VX Nerve Agent: Frequently Asked Questions

Frequently Asked Questions about VX Nerve Agent

(Please contact the author via the comments feature to ask additional questions, which will be answered as time permits)

What is VX?

VX is a chemical warfare agent. It is part of the family of chemical warfare agents known as the nerve agents, because they affect the chemistry of the human nerve system. There are two main families of nerve agents, the G-series and the V-series. The G-series includes such nerve agents as Tabun, Soman, and Sarin. VX is the principle member of the V-family. The long discontinued pesticide Amiton (VG) is also a member of the family.

VX in 1 ton containers, being inspected by OPCW inspectors in the USA.

What does the name mean?

The actual name of VX is hopelessly complex for routine use: Ethyl ({2-[bis(propan-2-yl)amino]ethyl}sulfanyl)(methyl)phosphinate.  VX is the NATO digraph for this chemical. NATO assigned two letter codes for all of the various chemical warfare agents. For example, GB is Sarin and HD is Distilled Sulfur Mustard, also known as “Mustard Gas”. It is reported in several sources as well as anecdotally that the V-series of agents was designated V for venomous.  (If anyone has some documentary evidence from the 1950s on this, please contact me.)

Is the name “VX Gas” accurate?

It is not accurate to call VX a gas. As I will discuss below, it has an extremely low vapour pressure and a high boiling temperature. It is a liquid. Indeed, even the phrase “nerve gas” is highly inaccurate as all of the nerve agents are liquids at normal temperatures.

Is it volatile?

The word “volatile” is often misused and various people have referred to VX as being volatile. Volatility, in chemistry, is the propensity of a substance (solid or liquid) to evaporate or vaporize readily under normal conditions. By this definition, VX is not volatile.  VX is a large, heavy molecule and as such should not be referred to as a “gas”.

Is it persistent?

In military terms, VX is classed as a persistent agent, in that liquid contamination will remain for a very long time after use.

VX in use in a live agent training facility in the US. (Public Domain Image)

Can we call it “VX toxin” ?

No. The word toxin is similarly misused with high frequency. The definition of toxin is a toxic or poisonous substance produced by the biologic processes of biological organisms. Snake venom is a toxin. But being wholly synthetic, VX is not a toxin.

What are VX’s physical properties?

This table, extracted from page II-27 of the US military’s Field Manual 3-11-9 (January 2005) summarizes the key physical characteristics of VX. This information is in the public domain.

The important points to take from this chart:

  • VX is an oily, syrupy liquid, in all but the coldest of arctic conditions. In the winter at the south pole, it may be solid.
  • It’s high boiling point is higher than it’s decomposition temperature, meaning that you can’t even make it into a gas by boiling, at least in a normal atmosphere.
  • Colourless and odourless
  • It’s vapour pressure is extremely low. It is about 1/500th the volatility of Vaseline. This means that it evaporates extremely slowly
  • The low vapour pressure means that contact with liquid is by far the most dangerous way that VX can interact with the human body.
  • The very small amounts of vapour that are given off by VX at normal temperatures are heavy, 9 times heavier than air. It is likely that a person could walk through a room with VX on the floor and not receive a lethal dose by inhalation. Likewise, an open container of VX is not likely to produce a lethal dose. A large amount of liquid VX in a confined space is one realistic scenario for vapour inhalation.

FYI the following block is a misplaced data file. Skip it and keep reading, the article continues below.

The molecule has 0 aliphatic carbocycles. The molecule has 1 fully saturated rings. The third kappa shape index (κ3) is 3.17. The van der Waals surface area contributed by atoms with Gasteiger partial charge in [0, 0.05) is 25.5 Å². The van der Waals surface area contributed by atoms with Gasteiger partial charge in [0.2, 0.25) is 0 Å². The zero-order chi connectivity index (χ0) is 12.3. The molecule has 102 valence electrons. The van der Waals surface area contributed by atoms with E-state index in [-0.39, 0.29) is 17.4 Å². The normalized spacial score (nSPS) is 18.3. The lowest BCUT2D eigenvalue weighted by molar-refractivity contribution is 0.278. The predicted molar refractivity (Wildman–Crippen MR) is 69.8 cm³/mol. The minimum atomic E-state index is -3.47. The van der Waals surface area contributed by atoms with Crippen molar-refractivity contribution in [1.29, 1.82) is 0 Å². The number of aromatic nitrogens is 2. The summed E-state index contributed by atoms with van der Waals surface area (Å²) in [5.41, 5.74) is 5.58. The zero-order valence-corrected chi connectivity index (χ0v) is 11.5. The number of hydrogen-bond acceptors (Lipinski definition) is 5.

• However, just because it isn’t volatile, that does not mean that it cannot be sprayed as an aerosol of fine droplets. An aerosol of VX would temporarily act much like a gas. Indeed, this is the technical basis of some military VX-based weapon systems and one of the only likely routes for serious inhalation hazards.
  • Not flammable
  • Not corrosive
  • Not explosive
  • Stable for long-term storage if relatively pure. Indeed, VX manufactured by the USA in the 1960s remained fully potent in storage for over 50 years.

How long does VX remain in the environment:

VX, due to it’s liquid form and very low volatility, will remain for a very long time, depending on the characteristics of the surface material, ambient temperature and presence of moisture. Under some conditions, VX could last for many months.

How does VX affect the human body?

VX works like all of the other nerve agents – they attack the human body’s nervous system. VX can be absorbed through the skin or eyes. It can be inhaled, although the most likely way for this to happen is through a spray or aerosol, due to the non-volatile nature of the chemical. In addition, it could be ingested in food or drink.

The human nervous system requires a delicate balance of chemicals to regulate itself. VX binds to a chemical known as acetylcholinesterase and, in doing so, disrupt the electrochemical reactions required for the body to operate properly. The binding of acetylcholinesterase leads to a build-up of acetylcholine, which then in turn leads to a syndrome called a “cholinergic crisis”. In effect, the nervous system starts to over-act and muscles and glands start to work over-time.

The signs and symptoms, and their order of appearance, vary depending on the route of exposure. These are drawn from the Textbook of Military Medicine volume on chemical warfare agents:

Liquid exposure to skin

Rate of Action: Minutes to hours after exposure

Mild/Moderate: Muscle twitching at site of exposure (fasciculations), sweating, nausea, vomiting, weakness

Serious: Mild symptoms, plus difficulty breathing, generalized muscle twitching, weakness, paralysis, convulsions, loss of bladder and bowel control.

It should be noted that miosis (pinpointing of eye pupils) is often a late sign in situations where the victim is exposed only to liquid.

Inhalation of aerosolized droplets

Rate of Action: Seconds to minutes after exposure

Mild: Miosis (pinpoint pupils), dimness of vision, headache, runny nose, salivation, tightness in chest